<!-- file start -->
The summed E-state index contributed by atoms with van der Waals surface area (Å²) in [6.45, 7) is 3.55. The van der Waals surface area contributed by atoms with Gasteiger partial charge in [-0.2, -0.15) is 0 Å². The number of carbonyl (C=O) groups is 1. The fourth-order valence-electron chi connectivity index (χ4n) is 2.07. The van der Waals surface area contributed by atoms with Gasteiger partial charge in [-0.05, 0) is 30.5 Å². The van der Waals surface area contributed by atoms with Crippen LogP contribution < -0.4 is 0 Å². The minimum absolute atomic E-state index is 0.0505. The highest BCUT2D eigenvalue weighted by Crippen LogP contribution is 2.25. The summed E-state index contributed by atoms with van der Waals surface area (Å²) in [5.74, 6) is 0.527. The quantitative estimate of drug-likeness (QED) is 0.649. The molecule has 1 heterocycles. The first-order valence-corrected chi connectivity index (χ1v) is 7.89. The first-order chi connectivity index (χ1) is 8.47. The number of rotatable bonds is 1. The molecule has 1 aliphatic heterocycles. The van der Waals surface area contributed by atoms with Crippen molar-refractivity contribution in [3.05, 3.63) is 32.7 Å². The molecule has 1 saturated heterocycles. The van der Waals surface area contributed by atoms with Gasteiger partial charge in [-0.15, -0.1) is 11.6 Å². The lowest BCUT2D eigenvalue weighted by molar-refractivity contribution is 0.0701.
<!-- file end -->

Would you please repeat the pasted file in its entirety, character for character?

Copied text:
The summed E-state index contributed by atoms with van der Waals surface area (Å²) in [6.45, 7) is 3.55. The van der Waals surface area contributed by atoms with Gasteiger partial charge in [-0.2, -0.15) is 0 Å². The number of carbonyl (C=O) groups is 1. The fourth-order valence-electron chi connectivity index (χ4n) is 2.07. The van der Waals surface area contributed by atoms with Gasteiger partial charge in [-0.05, 0) is 30.5 Å². The van der Waals surface area contributed by atoms with Crippen LogP contribution < -0.4 is 0 Å². The minimum absolute atomic E-state index is 0.0505. The highest BCUT2D eigenvalue weighted by Crippen LogP contribution is 2.25. The summed E-state index contributed by atoms with van der Waals surface area (Å²) in [5.74, 6) is 0.527. The quantitative estimate of drug-likeness (QED) is 0.649. The molecule has 1 heterocycles. The first-order valence-corrected chi connectivity index (χ1v) is 7.89. The first-order chi connectivity index (χ1) is 8.47. The number of rotatable bonds is 1. The molecule has 1 aliphatic heterocycles. The van der Waals surface area contributed by atoms with Crippen molar-refractivity contribution in [3.05, 3.63) is 32.7 Å². The molecule has 1 saturated heterocycles. The van der Waals surface area contributed by atoms with Gasteiger partial charge in [-0.15, -0.1) is 11.6 Å². The lowest BCUT2D eigenvalue weighted by molar-refractivity contribution is 0.0701.